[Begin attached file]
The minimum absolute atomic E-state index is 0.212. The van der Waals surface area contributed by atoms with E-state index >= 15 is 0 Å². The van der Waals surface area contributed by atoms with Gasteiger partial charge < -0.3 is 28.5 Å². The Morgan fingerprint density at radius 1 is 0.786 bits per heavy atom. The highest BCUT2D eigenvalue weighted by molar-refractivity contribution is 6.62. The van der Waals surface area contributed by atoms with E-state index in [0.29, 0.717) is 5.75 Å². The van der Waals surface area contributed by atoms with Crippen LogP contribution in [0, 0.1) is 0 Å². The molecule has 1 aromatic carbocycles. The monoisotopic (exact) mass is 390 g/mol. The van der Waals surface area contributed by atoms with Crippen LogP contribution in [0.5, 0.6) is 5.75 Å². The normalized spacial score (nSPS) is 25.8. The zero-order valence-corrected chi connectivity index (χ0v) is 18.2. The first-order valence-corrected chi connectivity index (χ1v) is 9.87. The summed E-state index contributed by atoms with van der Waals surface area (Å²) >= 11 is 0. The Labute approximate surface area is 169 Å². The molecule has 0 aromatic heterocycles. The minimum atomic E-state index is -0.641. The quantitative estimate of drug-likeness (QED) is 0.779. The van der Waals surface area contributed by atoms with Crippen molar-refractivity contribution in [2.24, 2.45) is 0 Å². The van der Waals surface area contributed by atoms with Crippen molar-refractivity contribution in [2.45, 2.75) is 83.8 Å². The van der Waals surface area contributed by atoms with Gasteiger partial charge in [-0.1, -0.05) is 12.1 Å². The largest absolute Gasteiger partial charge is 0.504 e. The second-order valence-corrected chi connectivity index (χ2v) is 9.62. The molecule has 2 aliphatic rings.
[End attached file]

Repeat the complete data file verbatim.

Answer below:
The minimum absolute atomic E-state index is 0.212. The van der Waals surface area contributed by atoms with E-state index >= 15 is 0 Å². The van der Waals surface area contributed by atoms with Gasteiger partial charge < -0.3 is 28.5 Å². The Morgan fingerprint density at radius 1 is 0.786 bits per heavy atom. The highest BCUT2D eigenvalue weighted by molar-refractivity contribution is 6.62. The van der Waals surface area contributed by atoms with E-state index in [0.29, 0.717) is 5.75 Å². The van der Waals surface area contributed by atoms with Crippen LogP contribution in [0, 0.1) is 0 Å². The molecule has 1 aromatic carbocycles. The monoisotopic (exact) mass is 390 g/mol. The van der Waals surface area contributed by atoms with Crippen LogP contribution in [0.5, 0.6) is 5.75 Å². The normalized spacial score (nSPS) is 25.8. The zero-order valence-corrected chi connectivity index (χ0v) is 18.2. The first-order valence-corrected chi connectivity index (χ1v) is 9.87. The summed E-state index contributed by atoms with van der Waals surface area (Å²) >= 11 is 0. The Labute approximate surface area is 169 Å². The molecule has 0 aromatic heterocycles. The minimum atomic E-state index is -0.641. The quantitative estimate of drug-likeness (QED) is 0.779. The van der Waals surface area contributed by atoms with Crippen molar-refractivity contribution in [2.24, 2.45) is 0 Å². The van der Waals surface area contributed by atoms with Crippen molar-refractivity contribution in [2.45, 2.75) is 83.8 Å². The van der Waals surface area contributed by atoms with Gasteiger partial charge in [-0.1, -0.05) is 12.1 Å². The largest absolute Gasteiger partial charge is 0.504 e. The second-order valence-corrected chi connectivity index (χ2v) is 9.62. The molecule has 2 aliphatic rings.